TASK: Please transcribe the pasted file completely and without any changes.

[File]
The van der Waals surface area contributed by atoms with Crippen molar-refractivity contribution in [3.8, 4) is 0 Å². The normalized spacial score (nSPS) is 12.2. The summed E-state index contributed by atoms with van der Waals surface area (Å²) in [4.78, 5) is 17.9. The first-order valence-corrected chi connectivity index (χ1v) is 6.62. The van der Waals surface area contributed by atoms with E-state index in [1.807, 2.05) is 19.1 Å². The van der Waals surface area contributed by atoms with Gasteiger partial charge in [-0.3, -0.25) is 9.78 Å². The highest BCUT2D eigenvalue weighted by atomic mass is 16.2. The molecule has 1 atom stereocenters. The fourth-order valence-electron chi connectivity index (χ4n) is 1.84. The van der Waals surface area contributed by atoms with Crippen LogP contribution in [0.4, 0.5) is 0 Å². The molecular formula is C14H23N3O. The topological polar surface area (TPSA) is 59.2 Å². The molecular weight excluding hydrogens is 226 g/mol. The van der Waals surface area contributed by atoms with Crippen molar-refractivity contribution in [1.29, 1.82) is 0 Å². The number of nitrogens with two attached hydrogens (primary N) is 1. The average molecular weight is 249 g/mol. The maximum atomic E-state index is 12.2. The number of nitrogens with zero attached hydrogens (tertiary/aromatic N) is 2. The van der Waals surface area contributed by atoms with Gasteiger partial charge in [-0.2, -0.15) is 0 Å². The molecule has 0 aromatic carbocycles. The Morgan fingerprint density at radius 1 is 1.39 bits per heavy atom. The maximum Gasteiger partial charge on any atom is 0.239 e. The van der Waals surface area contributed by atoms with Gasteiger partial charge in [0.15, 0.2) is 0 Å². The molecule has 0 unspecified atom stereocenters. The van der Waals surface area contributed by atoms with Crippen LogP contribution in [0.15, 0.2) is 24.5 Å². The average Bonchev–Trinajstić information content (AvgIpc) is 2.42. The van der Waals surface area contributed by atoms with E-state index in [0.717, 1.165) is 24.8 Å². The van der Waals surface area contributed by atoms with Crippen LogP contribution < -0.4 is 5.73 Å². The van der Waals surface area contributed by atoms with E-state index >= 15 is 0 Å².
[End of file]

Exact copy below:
The van der Waals surface area contributed by atoms with Crippen molar-refractivity contribution in [3.8, 4) is 0 Å². The normalized spacial score (nSPS) is 12.2. The summed E-state index contributed by atoms with van der Waals surface area (Å²) in [4.78, 5) is 17.9. The first-order valence-corrected chi connectivity index (χ1v) is 6.62. The van der Waals surface area contributed by atoms with E-state index in [1.807, 2.05) is 19.1 Å². The van der Waals surface area contributed by atoms with Gasteiger partial charge in [-0.3, -0.25) is 9.78 Å². The highest BCUT2D eigenvalue weighted by atomic mass is 16.2. The molecule has 1 atom stereocenters. The fourth-order valence-electron chi connectivity index (χ4n) is 1.84. The van der Waals surface area contributed by atoms with Crippen LogP contribution in [0.4, 0.5) is 0 Å². The molecular formula is C14H23N3O. The topological polar surface area (TPSA) is 59.2 Å². The molecular weight excluding hydrogens is 226 g/mol. The van der Waals surface area contributed by atoms with Crippen molar-refractivity contribution in [1.29, 1.82) is 0 Å². The number of nitrogens with two attached hydrogens (primary N) is 1. The average molecular weight is 249 g/mol. The maximum atomic E-state index is 12.2. The number of nitrogens with zero attached hydrogens (tertiary/aromatic N) is 2. The van der Waals surface area contributed by atoms with Gasteiger partial charge in [-0.2, -0.15) is 0 Å². The molecule has 0 aromatic carbocycles. The Morgan fingerprint density at radius 1 is 1.39 bits per heavy atom. The maximum Gasteiger partial charge on any atom is 0.239 e. The van der Waals surface area contributed by atoms with Gasteiger partial charge in [0.15, 0.2) is 0 Å². The molecule has 0 unspecified atom stereocenters. The van der Waals surface area contributed by atoms with Crippen LogP contribution in [0.15, 0.2) is 24.5 Å². The average Bonchev–Trinajstić information content (AvgIpc) is 2.42. The van der Waals surface area contributed by atoms with E-state index in [0.717, 1.165) is 24.8 Å². The van der Waals surface area contributed by atoms with Crippen LogP contribution < -0.4 is 5.73 Å². The van der Waals surface area contributed by atoms with E-state index >= 15 is 0 Å².